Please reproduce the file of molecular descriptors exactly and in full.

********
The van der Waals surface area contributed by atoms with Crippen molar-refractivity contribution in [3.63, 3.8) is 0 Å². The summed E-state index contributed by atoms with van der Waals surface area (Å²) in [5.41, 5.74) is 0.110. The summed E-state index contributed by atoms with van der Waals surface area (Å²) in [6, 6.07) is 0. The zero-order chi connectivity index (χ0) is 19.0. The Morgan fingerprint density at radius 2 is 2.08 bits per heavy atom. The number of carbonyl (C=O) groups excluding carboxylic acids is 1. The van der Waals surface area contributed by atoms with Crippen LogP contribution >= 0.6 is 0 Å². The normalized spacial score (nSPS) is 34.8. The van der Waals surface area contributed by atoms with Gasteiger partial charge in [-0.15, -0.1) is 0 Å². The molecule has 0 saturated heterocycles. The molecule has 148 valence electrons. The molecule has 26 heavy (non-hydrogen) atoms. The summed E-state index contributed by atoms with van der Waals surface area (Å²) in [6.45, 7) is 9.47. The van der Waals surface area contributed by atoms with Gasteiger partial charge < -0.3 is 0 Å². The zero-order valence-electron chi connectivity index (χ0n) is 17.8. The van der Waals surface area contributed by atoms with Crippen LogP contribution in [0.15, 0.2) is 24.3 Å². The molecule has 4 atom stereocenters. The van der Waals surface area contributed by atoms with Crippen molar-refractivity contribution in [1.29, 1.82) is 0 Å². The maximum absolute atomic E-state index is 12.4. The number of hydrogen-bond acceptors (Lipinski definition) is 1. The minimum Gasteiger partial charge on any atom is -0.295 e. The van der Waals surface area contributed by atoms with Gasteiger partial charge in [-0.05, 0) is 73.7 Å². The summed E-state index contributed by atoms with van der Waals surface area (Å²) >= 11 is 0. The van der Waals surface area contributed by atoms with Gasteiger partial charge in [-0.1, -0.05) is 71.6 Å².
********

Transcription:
The van der Waals surface area contributed by atoms with Crippen molar-refractivity contribution in [3.63, 3.8) is 0 Å². The summed E-state index contributed by atoms with van der Waals surface area (Å²) in [5.41, 5.74) is 0.110. The summed E-state index contributed by atoms with van der Waals surface area (Å²) in [6, 6.07) is 0. The zero-order chi connectivity index (χ0) is 19.0. The Morgan fingerprint density at radius 2 is 2.08 bits per heavy atom. The number of carbonyl (C=O) groups excluding carboxylic acids is 1. The van der Waals surface area contributed by atoms with Crippen LogP contribution >= 0.6 is 0 Å². The normalized spacial score (nSPS) is 34.8. The van der Waals surface area contributed by atoms with Gasteiger partial charge in [-0.15, -0.1) is 0 Å². The molecule has 0 saturated heterocycles. The molecule has 148 valence electrons. The molecule has 26 heavy (non-hydrogen) atoms. The summed E-state index contributed by atoms with van der Waals surface area (Å²) in [6.45, 7) is 9.47. The van der Waals surface area contributed by atoms with Gasteiger partial charge < -0.3 is 0 Å². The zero-order valence-electron chi connectivity index (χ0n) is 17.8. The van der Waals surface area contributed by atoms with Crippen LogP contribution in [0.15, 0.2) is 24.3 Å². The molecule has 4 atom stereocenters. The van der Waals surface area contributed by atoms with Crippen molar-refractivity contribution in [1.29, 1.82) is 0 Å². The maximum absolute atomic E-state index is 12.4. The number of hydrogen-bond acceptors (Lipinski definition) is 1. The minimum Gasteiger partial charge on any atom is -0.295 e. The van der Waals surface area contributed by atoms with Gasteiger partial charge in [-0.05, 0) is 73.7 Å². The summed E-state index contributed by atoms with van der Waals surface area (Å²) >= 11 is 0. The van der Waals surface area contributed by atoms with Gasteiger partial charge in [-0.1, -0.05) is 71.6 Å².